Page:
In 1980 Stanley Kubrick released one of the most recognized psychological thrillers of all time. Kubrick’s interpretation of The Shining (One of Stephen King’s bestsellers) is nothing less than a masterpiece on film.
Kubrick does a phenomenal job in extracting the underlying fears in King’s novel and conceptualizing scenes to describe what the characters felt. He uses strong imagery to leave a colorful imprint in your brain. Something to keep you up at nights or to remember for the next time you’re walking down the corridors of a desolate hotel.
Rob Ager’s psychological analysis of The Shining is something you have to watch. Ager breaks down the film to an almost scene-by-scene basis and points out what first appears to be flaws in set design.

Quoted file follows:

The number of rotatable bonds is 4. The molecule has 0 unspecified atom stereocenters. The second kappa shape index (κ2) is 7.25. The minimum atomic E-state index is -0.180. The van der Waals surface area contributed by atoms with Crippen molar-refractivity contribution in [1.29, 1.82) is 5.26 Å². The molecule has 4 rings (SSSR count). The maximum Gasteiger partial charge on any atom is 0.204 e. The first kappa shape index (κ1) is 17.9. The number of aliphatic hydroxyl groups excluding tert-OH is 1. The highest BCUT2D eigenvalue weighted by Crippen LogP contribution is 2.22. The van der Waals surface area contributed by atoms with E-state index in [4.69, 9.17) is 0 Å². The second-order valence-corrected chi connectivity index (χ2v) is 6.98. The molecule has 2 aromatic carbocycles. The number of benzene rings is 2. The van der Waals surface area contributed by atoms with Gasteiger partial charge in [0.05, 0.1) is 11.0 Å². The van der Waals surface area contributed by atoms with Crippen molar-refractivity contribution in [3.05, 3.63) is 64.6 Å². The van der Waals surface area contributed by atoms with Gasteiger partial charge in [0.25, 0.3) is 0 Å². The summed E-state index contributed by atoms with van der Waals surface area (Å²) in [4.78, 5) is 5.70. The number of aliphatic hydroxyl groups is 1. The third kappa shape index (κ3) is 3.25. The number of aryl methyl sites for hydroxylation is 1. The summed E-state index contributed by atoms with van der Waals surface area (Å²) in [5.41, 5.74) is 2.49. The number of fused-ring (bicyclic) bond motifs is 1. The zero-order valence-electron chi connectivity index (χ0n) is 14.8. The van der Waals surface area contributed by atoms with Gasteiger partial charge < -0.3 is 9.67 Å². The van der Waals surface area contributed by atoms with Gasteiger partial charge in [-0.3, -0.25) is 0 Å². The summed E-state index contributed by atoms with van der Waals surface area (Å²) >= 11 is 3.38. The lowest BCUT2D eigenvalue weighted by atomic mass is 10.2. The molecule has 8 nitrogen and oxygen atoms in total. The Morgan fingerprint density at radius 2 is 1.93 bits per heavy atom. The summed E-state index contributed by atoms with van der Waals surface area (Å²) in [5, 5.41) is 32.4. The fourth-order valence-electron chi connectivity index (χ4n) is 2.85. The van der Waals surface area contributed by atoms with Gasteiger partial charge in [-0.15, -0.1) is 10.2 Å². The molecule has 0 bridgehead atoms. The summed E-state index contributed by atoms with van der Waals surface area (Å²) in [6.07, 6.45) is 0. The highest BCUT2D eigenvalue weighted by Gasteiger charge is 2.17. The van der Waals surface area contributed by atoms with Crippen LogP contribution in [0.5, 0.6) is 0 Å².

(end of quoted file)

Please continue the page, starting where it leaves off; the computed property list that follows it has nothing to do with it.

Ager does an excellent job at interpreting these “flaws” as nothing more than the director’s clever way of playing with spatial awareness. The video then moves on to talk about Kubrick’s impossible spaces that appear to have been intentionally created to induce vertigo and feelings of paranoia on the viewers.
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